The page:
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A rare reckoning | SPU vs. LGBTQ+ | Three to go for PRO

Wednesday, April 21, 2021




► LIVE from the Seattle Times — Coronavirus daily news update, April 21 — The latest count of COVID-19 cases in Washington totals 388,718 infections (7-day average of new infections per day: 1,297) and 5,407 deaths.

► From the NY Times — Nation faces ‘hand-to-hand combat’ to get reluctant Americans vaccinated — Half of American adults have received at least one shot of the coronavirus vaccine. Now comes the hard part: persuading the other half to get it.




► From the NY Times — Derek Chauvin verdict brings a rare rebuke of police conduct — A former police officer who pressed his knee into George Floyd’s neck until well past Mr. Floyd’s final breath was found guilty of murder on Tuesday in a case that shook the nation’s conscience and drew millions into the streets for the largest racial justice protests in generations. The verdict, which could send the former officer, Derek Chauvin, to prison for decades, was a rare rebuke of police violence, following case after case of officers going without charges or convictions after killing Black men, women and children.

The Stand (April 20) — WSLC applauds conviction of Derek Chauvin — But justice for George Floyd requires dismantling of racist policing system that enabled Chauvin.

► From the AFL-CIO — Trumka: Chauvin verdict just the beginning

“We are relieved the jury delivered justice for George Floyd’s family. Floyd’s murder shocked our collective conscience and sparked a movement for change that has inspired America over the past year. While this verdict is welcome news, the work of dismantling systemic racism and white supremacy is just beginning. As members of our communities and representatives of union public safety professionals, the labor movement has a unique role to play in changing this culture of policing. We are hard at work developing a public safety blueprint for change, and we look forward to using our experience and influence to heal this nation through liberty and justice for all.”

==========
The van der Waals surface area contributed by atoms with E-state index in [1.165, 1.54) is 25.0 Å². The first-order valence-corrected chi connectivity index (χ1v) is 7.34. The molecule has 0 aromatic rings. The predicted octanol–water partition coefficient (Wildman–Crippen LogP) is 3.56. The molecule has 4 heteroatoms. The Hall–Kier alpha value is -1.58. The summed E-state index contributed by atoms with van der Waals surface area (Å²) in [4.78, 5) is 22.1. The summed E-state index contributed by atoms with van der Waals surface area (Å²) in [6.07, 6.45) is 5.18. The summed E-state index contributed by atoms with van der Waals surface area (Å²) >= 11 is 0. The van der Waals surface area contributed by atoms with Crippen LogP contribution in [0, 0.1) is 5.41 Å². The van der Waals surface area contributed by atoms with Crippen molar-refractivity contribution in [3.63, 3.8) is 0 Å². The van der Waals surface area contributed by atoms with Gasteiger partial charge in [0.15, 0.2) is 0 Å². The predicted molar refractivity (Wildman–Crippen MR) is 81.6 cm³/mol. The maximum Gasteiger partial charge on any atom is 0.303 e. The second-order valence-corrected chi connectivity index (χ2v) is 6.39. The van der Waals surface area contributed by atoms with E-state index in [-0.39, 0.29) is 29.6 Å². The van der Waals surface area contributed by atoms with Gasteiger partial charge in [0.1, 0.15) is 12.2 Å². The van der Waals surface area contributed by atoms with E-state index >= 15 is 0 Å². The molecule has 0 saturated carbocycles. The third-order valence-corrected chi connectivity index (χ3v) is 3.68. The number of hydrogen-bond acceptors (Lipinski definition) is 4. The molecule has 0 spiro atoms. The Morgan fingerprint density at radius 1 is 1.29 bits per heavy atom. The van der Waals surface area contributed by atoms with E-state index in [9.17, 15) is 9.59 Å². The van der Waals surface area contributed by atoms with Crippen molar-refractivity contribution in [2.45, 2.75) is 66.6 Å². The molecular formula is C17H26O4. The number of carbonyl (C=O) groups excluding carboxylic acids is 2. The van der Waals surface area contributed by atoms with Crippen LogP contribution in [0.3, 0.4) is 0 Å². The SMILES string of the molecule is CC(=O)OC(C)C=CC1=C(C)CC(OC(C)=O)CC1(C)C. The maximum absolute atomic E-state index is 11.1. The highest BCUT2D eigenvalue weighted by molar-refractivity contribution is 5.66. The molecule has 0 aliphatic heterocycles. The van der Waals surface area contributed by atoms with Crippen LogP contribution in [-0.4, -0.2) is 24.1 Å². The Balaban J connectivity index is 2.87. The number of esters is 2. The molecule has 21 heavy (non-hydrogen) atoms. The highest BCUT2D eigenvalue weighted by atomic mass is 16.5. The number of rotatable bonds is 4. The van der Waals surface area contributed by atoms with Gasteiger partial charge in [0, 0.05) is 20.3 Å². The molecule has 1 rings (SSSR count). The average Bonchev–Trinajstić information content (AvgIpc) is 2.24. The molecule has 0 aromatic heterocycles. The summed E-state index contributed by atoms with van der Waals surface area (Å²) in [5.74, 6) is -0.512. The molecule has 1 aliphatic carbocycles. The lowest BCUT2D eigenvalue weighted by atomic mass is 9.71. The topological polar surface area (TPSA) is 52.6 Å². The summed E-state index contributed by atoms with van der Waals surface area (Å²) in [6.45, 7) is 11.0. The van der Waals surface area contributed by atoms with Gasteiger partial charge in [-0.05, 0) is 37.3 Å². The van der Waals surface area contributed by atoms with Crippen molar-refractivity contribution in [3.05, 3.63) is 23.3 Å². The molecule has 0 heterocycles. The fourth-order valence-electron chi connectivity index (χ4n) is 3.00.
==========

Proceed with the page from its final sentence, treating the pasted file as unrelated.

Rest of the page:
► From the Minnesota AFL-CIO — Statement on Derek Chauvin’s conviction — “The Minnesota AFL-CIO is committed to building a more inclusive Labor Movement by listening to and elevating the voices of Minnesota’s Black union members as we work to reimagine public safety.”

► From the Washington Post — As Chauvin is convicted on all counts, what’s next for him and the other police officers tied to George Floyd’s death? — Now, all eyes turn to Chauvin’s sentencing in the coming weeks, where he faces up to 40 years in prison, as well as the trials in August for the three other former Minneapolis police officers facing charges stemming from Floyd’s death.

Lisa Robinson reacts to the Chauvin verdict outside the AFL-CIO Building in Washington, D.C.

► From the Seattle Times — Reactions to the guilty verdict in the trial of Derek Chauvin, in Washington state and nationwide — Gov. Inslee: “Weary families in so many communities, traumatized from images of brutality against Black and Brown people and feeling no power to stop it, can take heart today that justice was served in this instance. Yet, there is still much work to do. This is one step on a long journey we are just beginning.”

► From the Seattle Times — Verdict ‘a reckoning,’ but Seattle activists and leaders say there’s more work ahead

► From the Spokesman-Review — Relief, determination in Spokane following Chauvin conviction

► From the Yakima H-R — In the Yakima Valley, hope that verdict “will help us turn a corner”

► From the Washington Post — Derek Chauvin’s conviction shouldn’t feel like a victory. But it does. (by Eugene Robinson) — “Days like this don’t happen,” said a joyous Chris Stewart, an attorney for the Floyd family. He pointed out the obvious: It shouldn’t be so hard to win justice for a citizen brutally killed by a police officer. We should be under no illusions that justice will be easily won in the next case involving unjustified police violence against an African American. And Black Americans deserve more from law enforcement than not to be killed by police: As Stewart put it, “All too often, African Americans only get the spear or the sword. We need more of the shield.”

► From the Washington Post — By bearing witness — and hitting ‘record’ — 17-year-old Darnella Frazier may have changed the world (by Margaret Sullivan) — After so many previous instances in which police officers were acquitted of what looked to many people like murder, this time was different. And it was different, in some significant portion, because of a teenager’s sense of right and wrong.

► From the AP — Garland announces police probe day after Floyd case verdict — “Yesterday’s verdict in the state criminal trial does not address potentially systemic policing issues in Minneapolis,” said the Attorney General.